Sgt. D. Pilla

Uber Geek

50 XP

23rd October 2007

0 Uploads

3,473 Posts

0 Threads

#7 11 years ago
Actually it's up to 2TB per FAT32 partition.

Actually your both wrong, its 8TB...as per KB314463 (Using default cluster size of 32KB, using a widely unsupported cluster size of 64KB allows upto 16TB drives under FAT32)

KB ArticleThe maximum disk size is approximately 8 terabytes when you take into account the following variables: The maximum possible number of clusters on a FAT32 volume is 268,435,445, and there is a maximum of 32 KB per cluster, along with the space required for the file allocation table (FAT). [/QUOTE] And Windows XP (Thus Vista, and Win 7 since they have less FAT** support) cannot format drives larger then 32GB, it can read, but can't format - and even formatting is subject to limitations.
KB ArticleYou cannot format a volume larger than 32 gigabytes (GB) in size using the FAT32 file system during the Windows XP installation process. Windows XP can mount and support FAT32 volumes larger than 32 GB (subject to the other limits), but you cannot create a FAT32 volume larger than 32 GB by using the Format tool during Setup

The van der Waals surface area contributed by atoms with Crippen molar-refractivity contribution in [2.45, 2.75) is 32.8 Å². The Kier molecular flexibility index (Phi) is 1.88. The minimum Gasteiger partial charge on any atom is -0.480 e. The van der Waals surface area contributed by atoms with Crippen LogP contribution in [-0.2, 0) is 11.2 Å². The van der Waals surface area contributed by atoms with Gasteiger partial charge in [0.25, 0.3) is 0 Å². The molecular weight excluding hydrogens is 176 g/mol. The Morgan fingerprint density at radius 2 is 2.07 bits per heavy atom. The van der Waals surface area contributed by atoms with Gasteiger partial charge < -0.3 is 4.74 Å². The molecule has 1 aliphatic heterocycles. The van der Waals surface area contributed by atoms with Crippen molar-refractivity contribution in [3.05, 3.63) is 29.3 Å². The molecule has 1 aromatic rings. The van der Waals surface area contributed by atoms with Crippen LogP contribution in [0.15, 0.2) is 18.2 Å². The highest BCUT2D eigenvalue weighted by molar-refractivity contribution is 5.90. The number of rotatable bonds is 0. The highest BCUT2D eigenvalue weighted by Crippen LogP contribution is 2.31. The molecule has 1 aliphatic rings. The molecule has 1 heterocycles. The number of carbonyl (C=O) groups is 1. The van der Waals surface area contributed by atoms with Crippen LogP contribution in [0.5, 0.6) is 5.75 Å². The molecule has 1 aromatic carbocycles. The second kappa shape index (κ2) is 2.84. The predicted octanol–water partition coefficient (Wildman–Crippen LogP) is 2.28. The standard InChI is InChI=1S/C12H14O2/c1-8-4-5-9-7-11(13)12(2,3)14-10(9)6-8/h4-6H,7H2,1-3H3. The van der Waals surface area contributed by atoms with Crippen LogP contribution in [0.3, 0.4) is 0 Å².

Note: the Format tool used in setup and MMC once the OS is running is identical, a dos tool, MMC and setup is mearly two differnt GUIs for it. That same KB confirms what I just said about it being the same tool, with two different GUIs...(Freyer and other MCPs of course already know this...) [QUOTE=KB Article]NOTE: When you attempt to format a FAT32 partition that is larger than 32 GB during the Windows XP installation process, the format operation fails near the end of the process, and you may receive the following error message: Logical Disk Manager: Volume size too big.